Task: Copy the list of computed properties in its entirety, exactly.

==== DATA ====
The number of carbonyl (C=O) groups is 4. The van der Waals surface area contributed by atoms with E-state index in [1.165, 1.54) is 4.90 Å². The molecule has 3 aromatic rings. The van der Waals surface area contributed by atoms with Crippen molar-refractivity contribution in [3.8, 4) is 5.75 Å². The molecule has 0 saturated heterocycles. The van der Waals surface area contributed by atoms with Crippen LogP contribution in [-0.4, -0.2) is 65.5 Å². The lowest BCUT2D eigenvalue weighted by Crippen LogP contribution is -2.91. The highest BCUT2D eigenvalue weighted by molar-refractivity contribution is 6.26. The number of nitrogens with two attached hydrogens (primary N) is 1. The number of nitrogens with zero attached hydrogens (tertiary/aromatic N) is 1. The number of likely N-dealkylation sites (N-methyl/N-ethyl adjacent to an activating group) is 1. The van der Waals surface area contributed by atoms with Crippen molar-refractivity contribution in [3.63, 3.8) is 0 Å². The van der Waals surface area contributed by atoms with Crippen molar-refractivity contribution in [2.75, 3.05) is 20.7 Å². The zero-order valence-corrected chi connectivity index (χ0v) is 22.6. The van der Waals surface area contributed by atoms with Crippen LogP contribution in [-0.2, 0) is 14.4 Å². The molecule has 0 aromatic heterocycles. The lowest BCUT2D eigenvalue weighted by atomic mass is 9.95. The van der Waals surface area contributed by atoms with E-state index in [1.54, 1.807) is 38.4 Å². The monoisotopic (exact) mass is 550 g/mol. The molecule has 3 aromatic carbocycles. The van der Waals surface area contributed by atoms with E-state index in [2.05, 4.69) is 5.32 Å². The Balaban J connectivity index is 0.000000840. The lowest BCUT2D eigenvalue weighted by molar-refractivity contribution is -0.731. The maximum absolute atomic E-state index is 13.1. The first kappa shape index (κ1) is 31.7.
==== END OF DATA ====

The number of carbonyl (C=O) groups is 4. The van der Waals surface area contributed by atoms with E-state index in [1.165, 1.54) is 4.90 Å². The molecule has 3 aromatic rings. The van der Waals surface area contributed by atoms with Crippen molar-refractivity contribution in [3.8, 4) is 5.75 Å². The molecule has 0 saturated heterocycles. The van der Waals surface area contributed by atoms with Crippen LogP contribution in [-0.4, -0.2) is 65.5 Å². The lowest BCUT2D eigenvalue weighted by Crippen LogP contribution is -2.91. The highest BCUT2D eigenvalue weighted by molar-refractivity contribution is 6.26. The number of nitrogens with two attached hydrogens (primary N) is 1. The number of nitrogens with zero attached hydrogens (tertiary/aromatic N) is 1. The number of likely N-dealkylation sites (N-methyl/N-ethyl adjacent to an activating group) is 1. The van der Waals surface area contributed by atoms with Crippen molar-refractivity contribution in [3.63, 3.8) is 0 Å². The van der Waals surface area contributed by atoms with Crippen molar-refractivity contribution in [2.75, 3.05) is 20.7 Å². The zero-order valence-corrected chi connectivity index (χ0v) is 22.6. The van der Waals surface area contributed by atoms with Crippen LogP contribution in [-0.2, 0) is 14.4 Å². The molecule has 0 aromatic heterocycles. The lowest BCUT2D eigenvalue weighted by atomic mass is 9.95. The van der Waals surface area contributed by atoms with E-state index in [1.54, 1.807) is 38.4 Å². The monoisotopic (exact) mass is 550 g/mol. The molecule has 3 aromatic carbocycles. The van der Waals surface area contributed by atoms with E-state index in [2.05, 4.69) is 5.32 Å². The Balaban J connectivity index is 0.000000840. The lowest BCUT2D eigenvalue weighted by molar-refractivity contribution is -0.731. The maximum absolute atomic E-state index is 13.1. The first kappa shape index (κ1) is 31.7.